Heard of the Snug? Why This British Room Trend Is Set to Dominate 2024

The coziest solution for any awkward space

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On a recent trip to London, I didn’t have a term for it, but I noticed a tiny nook of a space at a friend’s home in the city. It wasn’t large enough to be a living room, nor did it have a TV—instead it was marked off by luxe wallpaper, a cozy loveseat and lighting that cast a warm and flattering glow. It was so inviting, I wanted to live in it.

Recently, I came across a definition for this style of room, via this piece in the Wall Street Journal: According to the Brits, this type of den-like space is called a snug. And, as far as home trends go, it’s picking up steam stateside.

What Is a Snug?

At its core, the ‘British snug’ is designed to be the epitome of comfort, explains Lindsay Biondo, the owner and founder of the New York-based design firm Houz of Rebel. “A snug often features plush seating, warm lighting, soft textiles—it’s the ideal retreat for relaxation and one that is typically walled-off to ensure privacy,” Biondo says.

It's also inherently British. “The Victorian era left a lasting impact on British architecture and interior design with a focus on creating distinct rooms for specific purposes, such as drawing rooms, morning rooms and studies,” Biondo adds. The snug room is considered just another dedicated space, but one that’s centered around comfort and chilling out. In other words, meant to be a respite.

Why Is the Snug Fast Becoming an American Import?

The British snug easily feels aspirational when it comes to thoughts of integrating into our American spaces. “I would assume factors like the cool, rainy weather, British literature and media, and a love of home and hearth have romanticized the idea of the cozy, intimate, country-cottage-like nook,” Biondo says.

Additionally, the fact that we continue to spend more time at home means we’re putting more intention into our spaces. Yes, homes can have an office, living room and/or TV room, but this is about taking a nook you didn’t know what to do with in your home and giving it character. It’s not a replacement for the larger areas where we typically gather, but more of an alternative. The snug is typically a screen-free spot that celebrates down time and feels like a nice warm hug.

There’s also a reason it might not be all that hard to adapt this British home design trait into American homes: “Many of the older homes here were fashioned off of British architecture so they often include small, cozy areas similar to what you’d find in the U.K.,” says Barrett Oswald, co-founder of Barrett Oswald Designs. “Defining a ‘purpose’ for these spaces has always been a challenge, so seeing a revival of snug style inspiration has been creatively beneficial.”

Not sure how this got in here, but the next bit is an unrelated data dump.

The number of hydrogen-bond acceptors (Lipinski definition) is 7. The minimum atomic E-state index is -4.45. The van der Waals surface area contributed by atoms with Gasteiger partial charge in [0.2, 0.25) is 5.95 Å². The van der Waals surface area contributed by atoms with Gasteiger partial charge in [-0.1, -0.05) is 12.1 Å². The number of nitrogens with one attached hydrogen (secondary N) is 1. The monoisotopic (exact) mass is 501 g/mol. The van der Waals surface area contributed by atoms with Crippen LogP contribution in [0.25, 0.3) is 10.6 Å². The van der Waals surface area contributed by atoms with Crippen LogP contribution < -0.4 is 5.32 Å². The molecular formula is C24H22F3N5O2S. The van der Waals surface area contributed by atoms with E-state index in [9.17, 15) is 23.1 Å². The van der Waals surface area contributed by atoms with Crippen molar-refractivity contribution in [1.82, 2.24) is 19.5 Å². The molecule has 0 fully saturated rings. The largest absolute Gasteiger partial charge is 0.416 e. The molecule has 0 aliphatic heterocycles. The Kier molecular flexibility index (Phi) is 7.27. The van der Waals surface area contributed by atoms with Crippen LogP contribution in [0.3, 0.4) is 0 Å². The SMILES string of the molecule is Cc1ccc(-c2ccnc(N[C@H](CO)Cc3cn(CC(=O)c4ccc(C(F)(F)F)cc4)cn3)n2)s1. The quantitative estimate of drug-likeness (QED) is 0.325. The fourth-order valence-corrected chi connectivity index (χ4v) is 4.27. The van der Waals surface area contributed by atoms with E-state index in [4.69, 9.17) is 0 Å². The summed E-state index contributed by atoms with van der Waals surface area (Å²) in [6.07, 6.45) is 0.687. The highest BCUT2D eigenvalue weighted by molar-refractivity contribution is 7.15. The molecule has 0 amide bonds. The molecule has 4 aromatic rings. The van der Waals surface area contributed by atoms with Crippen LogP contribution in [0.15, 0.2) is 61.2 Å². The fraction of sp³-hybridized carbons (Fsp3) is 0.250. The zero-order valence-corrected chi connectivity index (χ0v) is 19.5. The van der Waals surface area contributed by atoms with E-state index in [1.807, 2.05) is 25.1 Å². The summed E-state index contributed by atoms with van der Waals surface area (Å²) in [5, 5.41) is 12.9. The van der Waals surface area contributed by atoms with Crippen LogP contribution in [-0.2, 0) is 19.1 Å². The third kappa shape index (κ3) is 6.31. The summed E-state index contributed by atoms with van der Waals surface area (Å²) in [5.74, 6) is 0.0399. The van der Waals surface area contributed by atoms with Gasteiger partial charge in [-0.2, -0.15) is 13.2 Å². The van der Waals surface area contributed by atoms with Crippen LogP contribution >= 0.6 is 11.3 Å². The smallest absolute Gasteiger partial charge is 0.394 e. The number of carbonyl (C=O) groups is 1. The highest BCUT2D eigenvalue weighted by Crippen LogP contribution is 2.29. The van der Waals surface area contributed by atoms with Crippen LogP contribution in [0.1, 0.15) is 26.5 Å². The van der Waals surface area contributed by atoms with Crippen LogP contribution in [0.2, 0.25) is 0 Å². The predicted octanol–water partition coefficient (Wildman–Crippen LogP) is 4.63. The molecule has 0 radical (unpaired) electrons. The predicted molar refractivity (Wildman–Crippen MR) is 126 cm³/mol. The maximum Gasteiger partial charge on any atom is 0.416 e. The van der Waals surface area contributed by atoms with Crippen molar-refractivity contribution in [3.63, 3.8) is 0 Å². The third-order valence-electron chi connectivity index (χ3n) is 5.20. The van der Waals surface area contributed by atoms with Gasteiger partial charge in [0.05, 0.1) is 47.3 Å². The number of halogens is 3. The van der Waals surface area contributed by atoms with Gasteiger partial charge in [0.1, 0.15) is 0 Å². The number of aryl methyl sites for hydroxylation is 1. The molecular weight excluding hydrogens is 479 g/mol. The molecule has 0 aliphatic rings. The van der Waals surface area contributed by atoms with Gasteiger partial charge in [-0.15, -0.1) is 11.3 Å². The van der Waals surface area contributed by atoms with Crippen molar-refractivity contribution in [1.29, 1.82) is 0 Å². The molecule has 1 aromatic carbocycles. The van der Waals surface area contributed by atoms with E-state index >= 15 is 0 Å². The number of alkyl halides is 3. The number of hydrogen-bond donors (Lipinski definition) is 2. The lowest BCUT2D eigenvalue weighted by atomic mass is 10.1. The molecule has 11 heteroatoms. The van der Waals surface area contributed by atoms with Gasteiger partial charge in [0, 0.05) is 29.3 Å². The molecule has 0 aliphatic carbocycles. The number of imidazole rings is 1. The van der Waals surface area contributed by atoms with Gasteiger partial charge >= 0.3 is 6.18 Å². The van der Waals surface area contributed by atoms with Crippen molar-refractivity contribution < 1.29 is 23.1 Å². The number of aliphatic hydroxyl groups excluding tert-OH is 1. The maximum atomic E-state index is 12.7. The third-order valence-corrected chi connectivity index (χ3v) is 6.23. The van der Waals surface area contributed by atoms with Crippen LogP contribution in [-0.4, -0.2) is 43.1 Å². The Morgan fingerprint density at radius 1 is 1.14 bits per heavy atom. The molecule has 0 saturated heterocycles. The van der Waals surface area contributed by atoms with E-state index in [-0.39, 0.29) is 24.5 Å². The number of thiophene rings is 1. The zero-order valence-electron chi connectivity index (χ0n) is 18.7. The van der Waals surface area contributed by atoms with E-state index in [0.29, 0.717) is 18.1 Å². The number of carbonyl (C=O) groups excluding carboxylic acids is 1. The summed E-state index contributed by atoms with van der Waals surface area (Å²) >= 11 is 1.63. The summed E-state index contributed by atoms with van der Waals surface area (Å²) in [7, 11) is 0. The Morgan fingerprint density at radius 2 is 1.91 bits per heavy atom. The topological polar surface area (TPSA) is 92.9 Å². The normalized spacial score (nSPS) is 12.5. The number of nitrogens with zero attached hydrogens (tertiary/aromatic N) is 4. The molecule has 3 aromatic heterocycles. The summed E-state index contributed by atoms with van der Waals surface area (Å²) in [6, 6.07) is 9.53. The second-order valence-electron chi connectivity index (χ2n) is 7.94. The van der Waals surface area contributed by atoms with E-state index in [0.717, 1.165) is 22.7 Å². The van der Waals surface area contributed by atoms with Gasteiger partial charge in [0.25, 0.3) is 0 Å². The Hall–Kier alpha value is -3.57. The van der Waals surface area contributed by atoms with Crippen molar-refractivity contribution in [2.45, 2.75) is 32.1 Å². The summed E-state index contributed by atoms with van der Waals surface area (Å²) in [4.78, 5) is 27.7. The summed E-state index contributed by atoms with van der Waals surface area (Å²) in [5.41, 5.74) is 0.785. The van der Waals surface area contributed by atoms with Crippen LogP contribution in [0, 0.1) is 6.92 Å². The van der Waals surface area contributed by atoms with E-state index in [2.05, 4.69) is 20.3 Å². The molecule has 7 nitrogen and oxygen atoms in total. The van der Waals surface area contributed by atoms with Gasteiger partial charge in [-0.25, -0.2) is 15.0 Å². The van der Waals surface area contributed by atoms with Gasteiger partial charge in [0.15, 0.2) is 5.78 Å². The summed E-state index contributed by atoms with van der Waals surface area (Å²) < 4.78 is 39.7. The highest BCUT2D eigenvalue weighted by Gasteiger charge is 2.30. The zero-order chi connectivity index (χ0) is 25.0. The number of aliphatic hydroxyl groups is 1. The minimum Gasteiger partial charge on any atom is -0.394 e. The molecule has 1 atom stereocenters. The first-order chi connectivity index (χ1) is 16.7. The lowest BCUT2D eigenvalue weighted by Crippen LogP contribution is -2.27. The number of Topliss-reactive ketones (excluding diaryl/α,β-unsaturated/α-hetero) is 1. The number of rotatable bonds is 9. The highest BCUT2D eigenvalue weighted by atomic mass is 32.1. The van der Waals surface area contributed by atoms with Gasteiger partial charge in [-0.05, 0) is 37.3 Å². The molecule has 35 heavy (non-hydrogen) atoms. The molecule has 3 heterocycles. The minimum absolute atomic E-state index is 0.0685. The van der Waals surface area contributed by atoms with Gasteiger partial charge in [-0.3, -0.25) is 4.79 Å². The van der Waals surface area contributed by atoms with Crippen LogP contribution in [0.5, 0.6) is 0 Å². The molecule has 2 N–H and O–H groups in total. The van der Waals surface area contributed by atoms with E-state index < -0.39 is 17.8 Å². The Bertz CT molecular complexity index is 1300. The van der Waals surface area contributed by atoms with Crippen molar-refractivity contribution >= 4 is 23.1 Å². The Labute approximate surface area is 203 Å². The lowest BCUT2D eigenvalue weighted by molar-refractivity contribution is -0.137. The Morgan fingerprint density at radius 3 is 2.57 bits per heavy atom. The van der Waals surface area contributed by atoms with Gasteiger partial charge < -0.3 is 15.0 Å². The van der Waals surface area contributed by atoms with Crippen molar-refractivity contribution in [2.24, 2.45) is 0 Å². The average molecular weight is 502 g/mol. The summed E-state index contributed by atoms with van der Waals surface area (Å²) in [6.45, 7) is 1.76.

How Can You Get Started Outfitting Your Own Snug?

First, choose a small area that you can partition off from the main spaces of your home. “This allows it to exist within its own style,” Barrett says. “We see a lot of homeowners willing to commit to bold wallpaper or moody paint—decisions that might otherwise feel overwhelming in a larger space.”

But truly, setting you your version of the snug is a chance to get creative. “Think soft, fuzzy fabric such as bouclé, plush rugs that are layered, lots of cashmere or chucky knit throw blankets and throw pillows,” says Biondo, who doesn’t stop there. “Heavy wool fabrics for the window treatments and velvet for the main furniture pieces with pops of fuzzy material on a side chair or ottoman. You should have fun mixing textures and patterned fabrics in this space.”

One final design note: A snug should reflect you. “This is an area of the home that should feel highly personalized, so fill it with items that reflect your tastes and interests,” says Biondo. In other words, what are the pieces that might not naturally fit within other areas of your home.

Bottom line: A snug is meant to induce calm. With that as your true north, you can take your design cue from there.

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Rachel Bowie is Senior Director of Special Projects & Royals at PureWow, where she covers parenting, fashion, wellness and money in addition to overseeing initiatives within...